Royal Sussex County Hospital gets Approval
Brighton and Hove City Council has announced that it is minded to grant planning permission for the redevelopment of the Royal Sussex County Hospital site. This has been the largest and most complex application that BDP’s planning team, headed by Tessa O’Neill, has undertaken. The new Regional Centre for Teaching, Trauma and Tertiary Care (3Ts) has been developed through a P21 Framework partnership between the Brighton and Sussex University Hospitals NHS Trust, and Laing O’Rourke, with a team of designers from BDP, WSP and the Sweett Group.
The existing buildings, some over 200 years old, are amongst the oldest in the NHS, with cramped wards, inadequate clinical areas and limited public spaces. There is an overwhelming need to replace them with modern facilities which are welcoming, accessible and purpose-built for the provision of 21st century healthcare. The new buildings will include 361 beds with an average of 75% in single en-suite bedrooms, a helipad for the fast admittance of major trauma patients, and additional car parking spaces underground. The centre will provide trauma care services for the population of the south east, along with an increase in cancer centre facilities and a regional centre for brain injury patients.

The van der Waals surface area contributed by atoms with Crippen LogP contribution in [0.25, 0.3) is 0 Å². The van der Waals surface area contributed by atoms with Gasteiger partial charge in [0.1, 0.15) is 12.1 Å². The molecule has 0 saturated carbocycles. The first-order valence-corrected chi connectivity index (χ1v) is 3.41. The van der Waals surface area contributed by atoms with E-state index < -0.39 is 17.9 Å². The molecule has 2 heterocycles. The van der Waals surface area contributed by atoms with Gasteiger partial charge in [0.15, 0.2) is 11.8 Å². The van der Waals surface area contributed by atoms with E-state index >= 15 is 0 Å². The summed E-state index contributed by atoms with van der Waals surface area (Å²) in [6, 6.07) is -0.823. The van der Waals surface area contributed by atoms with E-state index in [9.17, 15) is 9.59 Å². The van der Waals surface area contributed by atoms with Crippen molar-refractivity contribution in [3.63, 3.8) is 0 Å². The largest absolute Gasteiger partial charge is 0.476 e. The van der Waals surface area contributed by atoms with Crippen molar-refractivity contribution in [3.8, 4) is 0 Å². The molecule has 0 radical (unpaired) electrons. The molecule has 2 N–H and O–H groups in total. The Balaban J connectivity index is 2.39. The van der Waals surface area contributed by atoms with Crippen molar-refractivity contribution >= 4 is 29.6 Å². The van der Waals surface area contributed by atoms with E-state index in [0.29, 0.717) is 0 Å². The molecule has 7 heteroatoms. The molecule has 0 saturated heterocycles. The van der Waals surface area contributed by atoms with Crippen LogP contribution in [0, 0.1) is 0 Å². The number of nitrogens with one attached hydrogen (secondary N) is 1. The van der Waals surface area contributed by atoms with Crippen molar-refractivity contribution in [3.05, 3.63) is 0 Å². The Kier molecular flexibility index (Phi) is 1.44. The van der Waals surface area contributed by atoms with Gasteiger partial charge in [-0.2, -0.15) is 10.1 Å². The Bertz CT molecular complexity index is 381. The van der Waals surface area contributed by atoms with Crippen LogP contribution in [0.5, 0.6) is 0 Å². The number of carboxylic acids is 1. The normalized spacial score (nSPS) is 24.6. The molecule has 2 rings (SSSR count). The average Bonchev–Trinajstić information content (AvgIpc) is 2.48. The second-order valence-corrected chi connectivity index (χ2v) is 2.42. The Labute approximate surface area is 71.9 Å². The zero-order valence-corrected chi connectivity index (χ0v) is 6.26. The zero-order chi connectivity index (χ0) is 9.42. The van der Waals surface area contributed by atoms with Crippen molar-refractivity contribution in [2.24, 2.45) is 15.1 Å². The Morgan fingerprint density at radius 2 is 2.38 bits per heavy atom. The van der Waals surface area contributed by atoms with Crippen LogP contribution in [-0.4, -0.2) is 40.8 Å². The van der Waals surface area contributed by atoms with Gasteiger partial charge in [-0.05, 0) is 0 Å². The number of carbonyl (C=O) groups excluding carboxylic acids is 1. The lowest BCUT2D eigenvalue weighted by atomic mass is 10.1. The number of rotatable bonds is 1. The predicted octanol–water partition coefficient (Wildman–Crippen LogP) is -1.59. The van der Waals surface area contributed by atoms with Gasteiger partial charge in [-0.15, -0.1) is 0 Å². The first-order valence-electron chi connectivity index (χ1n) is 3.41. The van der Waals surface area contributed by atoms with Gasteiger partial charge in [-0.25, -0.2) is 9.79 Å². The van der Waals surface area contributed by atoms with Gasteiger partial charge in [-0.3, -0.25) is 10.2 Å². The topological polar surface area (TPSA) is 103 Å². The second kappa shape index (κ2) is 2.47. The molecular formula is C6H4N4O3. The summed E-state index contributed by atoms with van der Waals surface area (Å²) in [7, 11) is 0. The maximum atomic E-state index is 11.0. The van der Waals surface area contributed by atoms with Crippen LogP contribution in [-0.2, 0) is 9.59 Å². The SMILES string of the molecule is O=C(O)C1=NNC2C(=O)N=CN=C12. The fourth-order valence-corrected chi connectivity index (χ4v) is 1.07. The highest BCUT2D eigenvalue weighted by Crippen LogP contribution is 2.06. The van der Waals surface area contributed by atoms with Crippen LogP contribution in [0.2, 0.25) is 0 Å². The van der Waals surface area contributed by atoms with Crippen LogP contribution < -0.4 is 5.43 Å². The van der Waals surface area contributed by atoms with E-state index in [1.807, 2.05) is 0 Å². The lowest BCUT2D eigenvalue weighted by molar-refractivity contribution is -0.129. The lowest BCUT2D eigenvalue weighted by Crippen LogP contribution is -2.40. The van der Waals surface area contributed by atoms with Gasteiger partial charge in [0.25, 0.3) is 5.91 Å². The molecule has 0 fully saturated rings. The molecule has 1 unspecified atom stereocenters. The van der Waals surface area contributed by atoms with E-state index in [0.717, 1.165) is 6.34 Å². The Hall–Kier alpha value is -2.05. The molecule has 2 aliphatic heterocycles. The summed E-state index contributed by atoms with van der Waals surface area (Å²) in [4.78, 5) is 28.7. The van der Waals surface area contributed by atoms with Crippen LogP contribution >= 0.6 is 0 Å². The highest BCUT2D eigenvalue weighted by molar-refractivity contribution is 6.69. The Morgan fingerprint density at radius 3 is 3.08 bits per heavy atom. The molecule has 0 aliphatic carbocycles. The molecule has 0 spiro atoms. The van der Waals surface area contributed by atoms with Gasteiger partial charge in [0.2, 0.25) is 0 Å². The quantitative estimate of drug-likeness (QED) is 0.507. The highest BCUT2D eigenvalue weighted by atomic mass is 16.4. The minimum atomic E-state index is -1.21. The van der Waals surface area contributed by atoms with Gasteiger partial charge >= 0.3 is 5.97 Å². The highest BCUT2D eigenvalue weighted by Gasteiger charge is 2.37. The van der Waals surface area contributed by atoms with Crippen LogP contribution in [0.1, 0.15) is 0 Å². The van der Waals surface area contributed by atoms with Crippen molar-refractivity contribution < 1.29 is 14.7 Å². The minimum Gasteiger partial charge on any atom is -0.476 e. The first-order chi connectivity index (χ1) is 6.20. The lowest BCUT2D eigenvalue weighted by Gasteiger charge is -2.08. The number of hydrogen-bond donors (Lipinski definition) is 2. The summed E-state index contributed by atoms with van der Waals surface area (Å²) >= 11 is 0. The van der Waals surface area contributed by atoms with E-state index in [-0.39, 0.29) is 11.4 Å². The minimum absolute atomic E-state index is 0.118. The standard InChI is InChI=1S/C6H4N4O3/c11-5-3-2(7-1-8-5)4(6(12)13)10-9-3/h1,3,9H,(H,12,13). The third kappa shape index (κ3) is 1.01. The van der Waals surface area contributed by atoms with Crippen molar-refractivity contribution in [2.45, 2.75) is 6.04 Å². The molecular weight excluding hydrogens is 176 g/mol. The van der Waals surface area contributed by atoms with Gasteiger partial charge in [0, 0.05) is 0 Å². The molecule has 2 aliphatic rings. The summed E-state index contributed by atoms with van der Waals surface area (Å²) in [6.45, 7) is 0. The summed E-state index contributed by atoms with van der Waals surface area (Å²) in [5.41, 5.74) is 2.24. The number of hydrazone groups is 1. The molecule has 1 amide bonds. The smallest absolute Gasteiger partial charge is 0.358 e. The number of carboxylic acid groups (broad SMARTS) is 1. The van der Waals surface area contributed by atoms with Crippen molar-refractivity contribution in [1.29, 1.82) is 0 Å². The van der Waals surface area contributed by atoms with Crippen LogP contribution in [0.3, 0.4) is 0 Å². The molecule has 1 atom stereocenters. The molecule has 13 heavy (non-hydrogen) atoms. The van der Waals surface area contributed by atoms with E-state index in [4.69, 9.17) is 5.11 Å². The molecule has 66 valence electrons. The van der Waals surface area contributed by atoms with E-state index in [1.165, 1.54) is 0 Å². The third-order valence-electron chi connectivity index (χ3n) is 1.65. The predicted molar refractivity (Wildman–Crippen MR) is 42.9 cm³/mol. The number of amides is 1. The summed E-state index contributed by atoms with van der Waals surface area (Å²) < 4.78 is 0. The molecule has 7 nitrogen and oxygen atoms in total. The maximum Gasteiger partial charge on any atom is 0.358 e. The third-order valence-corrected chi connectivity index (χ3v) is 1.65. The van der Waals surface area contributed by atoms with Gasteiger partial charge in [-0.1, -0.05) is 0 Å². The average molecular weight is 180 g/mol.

BDP was appointed as lead designer, building on the success of the Royal Alex Children’s Hospital, which the Trust set as the design quality benchmark for the scheme. As with the Alex, the Trust’s primary aim was to put people at the heart of the team’s thinking. Lead design director, Benedict Zucchi said “It has been wonderful to be able to continue BDP’s collaboration with the Trust in ensuring that the feel, scale and sequence of spaces creates an reinvigorating sense of place and environment that is as reassuring and welcoming as possible.”
BDP project director, Neil Cadenhead, said “This is excellent news! BDP has worked in close partnership with the Trust and the whole design team to provide a solution which fits a large scale hospital sensitively into its historic context. The topography of the site is fully exploited with the necessary mass of the building broken down into fingers. The bulk of the ward accommodation faces south to make best use of the views over the English Channel for the patients.”